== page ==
In part 1 of the Mini Museum display case project I 3D printed and prepared the components for the Mini Museum display case. In part 2 I soldered the electronics that control the LED strips and the ultrasonic sensor. In this final article I will do the final assembly and mounting of the display case.

Below I have described the the final assembly of the Mini Museum display case, as well as the materials and tools that are required for the steps in this article.


  • A sheet of white A4 paper
  • Screws or double sided tape (for the wall mount)


  • Box cutter or scissors
  • Ruler


A hand holding a box cutter cutting a piece of A4 paper along a ruler.
A 137 mm x 119 mm paper insert for the back panel needs to be cut out of a white piece of A4 paper. This insert will have two functions. The first is to reflect some of the light emitted by the LEDs back into the Mini Museum. The second function is to create a white background that allows the black lettering of the Mini Museum to be read.
Top view of a 3D printed component of a Mini Museum, with a piece of A4 paper inserted in it.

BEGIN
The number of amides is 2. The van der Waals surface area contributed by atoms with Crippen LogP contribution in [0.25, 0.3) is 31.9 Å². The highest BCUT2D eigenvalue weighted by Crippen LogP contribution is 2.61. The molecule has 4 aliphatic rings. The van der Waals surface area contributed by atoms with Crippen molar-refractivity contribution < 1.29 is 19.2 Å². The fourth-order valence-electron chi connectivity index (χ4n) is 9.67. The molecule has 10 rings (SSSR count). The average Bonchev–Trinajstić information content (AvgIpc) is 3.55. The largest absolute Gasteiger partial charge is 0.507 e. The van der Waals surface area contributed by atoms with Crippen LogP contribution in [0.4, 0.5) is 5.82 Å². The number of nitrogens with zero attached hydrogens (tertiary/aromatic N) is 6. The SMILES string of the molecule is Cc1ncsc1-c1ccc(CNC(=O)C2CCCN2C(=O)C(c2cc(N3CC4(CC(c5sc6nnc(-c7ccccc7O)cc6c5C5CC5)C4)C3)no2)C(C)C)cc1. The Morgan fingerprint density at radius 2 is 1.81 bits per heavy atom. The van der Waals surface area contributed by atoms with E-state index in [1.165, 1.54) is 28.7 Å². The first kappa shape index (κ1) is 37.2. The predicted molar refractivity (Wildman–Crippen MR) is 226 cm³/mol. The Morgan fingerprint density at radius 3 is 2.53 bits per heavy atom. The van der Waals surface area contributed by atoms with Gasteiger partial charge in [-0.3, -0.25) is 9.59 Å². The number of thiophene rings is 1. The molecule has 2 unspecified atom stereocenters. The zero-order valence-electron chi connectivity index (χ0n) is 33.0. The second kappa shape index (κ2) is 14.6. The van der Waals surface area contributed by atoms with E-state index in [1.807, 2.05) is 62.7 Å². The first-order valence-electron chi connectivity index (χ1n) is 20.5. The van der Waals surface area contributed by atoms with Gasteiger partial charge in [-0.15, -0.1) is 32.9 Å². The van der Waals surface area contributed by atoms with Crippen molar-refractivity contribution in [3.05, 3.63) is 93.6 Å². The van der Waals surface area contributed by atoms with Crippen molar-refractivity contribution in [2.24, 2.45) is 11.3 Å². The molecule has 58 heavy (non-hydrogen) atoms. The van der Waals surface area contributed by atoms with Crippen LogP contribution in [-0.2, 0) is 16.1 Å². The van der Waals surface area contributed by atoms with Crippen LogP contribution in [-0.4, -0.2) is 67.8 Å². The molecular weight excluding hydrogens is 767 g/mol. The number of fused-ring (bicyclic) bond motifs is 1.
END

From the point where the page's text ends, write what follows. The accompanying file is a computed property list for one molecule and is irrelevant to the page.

The insert should fit exactly in the raised ridge of the back component of the display case. I designed the ridge so that when the front and back of the display case are bolted together the ridge forms a seal that prevents light from bleeding through any gaps.
Top view of a hand holding a Mini Museum above a desk.
Time to put everything together. I recommend wiping down the Mini Museum at this point. Any smudges or greasy fingerprints will show when lit up.
Two hands placing a Mini Museum into a black 3D printed display case.
Slowly drop the Mini Museum into the front of the display case. Be careful not to smudge it.
Two black 3D printed components of a Mini Museum display case, with a Mini Museum inserted in one of the components.
Place the back of the display case onto the front, fitting the ridge on the back into the groove of the front.
A hand holding an allen key that is used to tighten a bolt in a 3D printed black component.
Close the assembly by bolting the components together using the four M3x16 bolts.
A black 3D printed component covered in double sided tape.
When using the wall mount instead of screws double sided tape needs to be applied to the back of the wall mount. I probably used more tape than necessary, but better safe than sorry.
A black 3D printed component attached to a white wall with under it a piece of blue painters tape.
Mark the location on the wall where the Mini Museum will hang and peel off the backing of the double sided tape to attach the wall mount.
A Mini Museum illuminated by LED lights and displayed in a display case hung on a wall.
The final result. The light draws attention to the museum and brings out the small details in the specimens.

The motion sensor in action.


The display case works very well. The lit up Mini Museum is a great piece to spruce up an otherwise empty wall. It gets positive reactions from guests and I often find myself stopping in front of the Mini Museum when walking by.

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